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i {From our own Correspondent,}- ; QMS CHEVIOT SEAT. Solomon m his wisdom has said there is nothing new under the sun, yet the Cheviot electorate has witnessed a. novelty m that grand system of representation possessed by the. people of New Zealand. Mr Leonard Harper, the member for Cheviot, being desirous .of visiting Great Britain has kindly provided the constituency with a candidate, to fill the seat when it pleases that gentleman to vacate it. This is truly paternal representation and has the merit of consistency, for Mr Harper was made member for Cheviot by an Act of the Assembly, and should Sir J. Craoroft Wilson be elected, it will be entirely due to the unfair aotion of Mr Harper, m witholding the knowledge of his j intended resignation from i the electors until the candidate now m the field has swamped the electorate. The people of Kaifcoura were greatly surprised to learn that Sir J. Cracroft Wilson would address the electors on the Bth inst, as a candidate for the Cheviot seat, not having been previously informed of his intended resignation. SDR J. CBACROJT WILSON Arrived at Kaikoura on the 7th mat and on the evening of the Bth at half, past six o'clock he met a considerable number of the electors. Mr A. W. Ingles on being called to the chair said that he wished it to be dearly understood that he was not pledged to support Sir J. Cracroft Wilson. He. than called on Sir J. Cracroft Wilson to address the electors. | Sir J. Cracroft Wilson began his address by I saying the electors would naturally enquire who Sir J. Craoroft was, and ha then narrated the history of his past life (m the manner im- | mortalisedjoy Anthony Trollope) ; he also said ! that the finances of the Colony were m a very bad condition ; that the credit of the Colony was destroyed m the London Markets ; there was also a defioit of £200,000 which would have to be raised by a property tax ; that such a tax would be moat distasteful to the small farmer and would be equally, so. to the man who held 100,000 acres. There was an individual named William that he should like to be near when such a tax was announced! to him. He also blamed the Yogel Government for their great extravagance m carrying out the Public Works scheme'; iron for the railways had been ! purchased at £15 per ton, . when it could have j been bought at £0 10s, he concluded by Baying

thai; if returned he would do his best .for, New Zealand and his constituency. In reply to a question by Dr Fletcher enquiring if he would support a Property Tax, Sir Oracroft Wilson said a property Tax was inevitable ; there was no other means of meeting the yearly deficit. It was impossible to fix an Income Tax without a system of espionage whicb was hateful to Englishmen. Mr H. A. Ingles, asked if a lawyer with 'an income of £300, was not as much entitled to pay a tax as a man who owned 20 acres of laud ? tiir J. Cracroft Wilson said it was impossible to ascertain the lawyer's income. Mr A. Collins asked if ho would endeavour to get money voted for the wharf at Kaikoura, a bridge over the Waiau and Clarence rivera and a trunk line of road ? Sir J. Cracroft Wilson said that he would dp his best to obtain money for these necessary works, and blamed the Yogel Government for the trunk line of railway not being constructed through this part of the island j other parts of New Zealand had what this electorate should have received. Mr H. A. Ingles asked what hia views were on Education. Sir J. C. Wilson said that theinterference of the State was an impertinence m educational matters, but he thought it was unavoidable, for the parents would not educate their children if left to themselves. He was m favor of a Secular system of education, but m those matters he wasa cosmopolitan ; the two Hindoos a Mabomedan seven Roman Catholics and a dozen Protestants, he hated them all alike m the matter of religion; he did not think that the Clergy should be allowed to go about the schools teaching their own particular sects j he did not want a clergyman to explain the Bible to him. Mr William Smith of Ludstone asked Sir J. Cracroft Wilson if he knew if Mr Harper had resigned his seat or intended to do so. Sir J. Cracroft Wilson said that Mr Harper had informed him that he intended to resign, and that he might make any use of the information he thought fit ; on these grounds he 'had come to Kaikoura to address the electors. Mr H. A. Ingles proposed a vote of thanks to Sir J. Cracroft Wilson for his address, which was carried unanimously, and the meeting terminated. MBWABD. A requisition is being numerously signed by the electors and will be forwarded to Mr Joseph' Ward, asking him to become a candidate for the seat. It is to be hoped that Mr Ward will accede to the request of the electors for with the exception of a few of our quasi leaders* he , would obtain nearly all the votes here. In any case I trust that some local man will come for* ward m order that the electors here may have an opportunity of placing it on record that they are not to be dominated by a Chriatchuroh clique, whose sole ami is to benefit themselves at the expense of Kaikoura and other parts of the electorate. It would have been also more seemly and certainlymore honest and manly if Mr Leonard Harper had informed the constituency of his intention to resign his Beat before the electors heard his intention from the Elisha who is to inherit the coveted Cheviot seat. It appears that amongst Christchurch politicians fair play is an exceedingly rare jewel. Instead of this ! characteristic of Englishmen, we find only what' Mr Trollope calls blowing, and a' coarseness ■-. which would put to the blush the denizens of .Billingsgate. .'; '-' ' "'. -^ Harvest operations are now finished, and the crops hitve yielded a fair average. ; . . \^\ The importation of ferrets has. proved a failure; ■ only three' ferrets and two. .'weasels have been.: landed m Kaikoura, those animals probably cost' £1000, therefore the destruction of the rabbits '■■ by means of imported amimals is likely to be a very expensive affair. . . r', ', r The district shows abundant sighs of prosperity ■< In the County land is being rapidly brought into cultivation'; m. the Township handsome buildings are m course of erection; and the Bank, of Now Zealand contemplates building a new Bank. Mine host of the Kaikoura Hotel also intends to ' build a commodious hotel, which, is much wanted m the township.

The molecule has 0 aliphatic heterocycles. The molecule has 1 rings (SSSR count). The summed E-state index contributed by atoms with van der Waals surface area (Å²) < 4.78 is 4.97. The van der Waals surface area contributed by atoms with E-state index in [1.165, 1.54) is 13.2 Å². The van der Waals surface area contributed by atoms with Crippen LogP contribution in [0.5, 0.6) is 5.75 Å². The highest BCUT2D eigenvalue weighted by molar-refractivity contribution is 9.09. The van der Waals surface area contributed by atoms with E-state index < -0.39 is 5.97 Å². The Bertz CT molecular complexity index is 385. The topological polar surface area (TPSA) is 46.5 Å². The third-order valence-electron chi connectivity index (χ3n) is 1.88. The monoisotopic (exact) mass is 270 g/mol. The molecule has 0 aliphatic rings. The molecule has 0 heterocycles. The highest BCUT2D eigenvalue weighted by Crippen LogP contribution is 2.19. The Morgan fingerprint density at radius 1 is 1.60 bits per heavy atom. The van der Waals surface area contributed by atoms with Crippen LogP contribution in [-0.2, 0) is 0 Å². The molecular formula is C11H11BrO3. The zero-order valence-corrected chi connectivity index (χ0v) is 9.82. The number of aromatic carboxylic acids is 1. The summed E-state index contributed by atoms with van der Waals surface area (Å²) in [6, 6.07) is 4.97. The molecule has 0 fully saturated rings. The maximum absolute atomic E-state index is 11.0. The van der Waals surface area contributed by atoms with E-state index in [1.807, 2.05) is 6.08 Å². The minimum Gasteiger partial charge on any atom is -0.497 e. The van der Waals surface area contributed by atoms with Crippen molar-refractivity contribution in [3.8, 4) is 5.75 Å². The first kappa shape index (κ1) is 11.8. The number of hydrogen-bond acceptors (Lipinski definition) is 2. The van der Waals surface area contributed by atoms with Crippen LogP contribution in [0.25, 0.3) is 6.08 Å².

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OUR KAIKOUBA LETTER., Marlborough Express, Volume XIII, Issue 1009, 20 March 1878

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OUR KAIKOUBA LETTER. Marlborough Express, Volume XIII, Issue 1009, 20 March 1878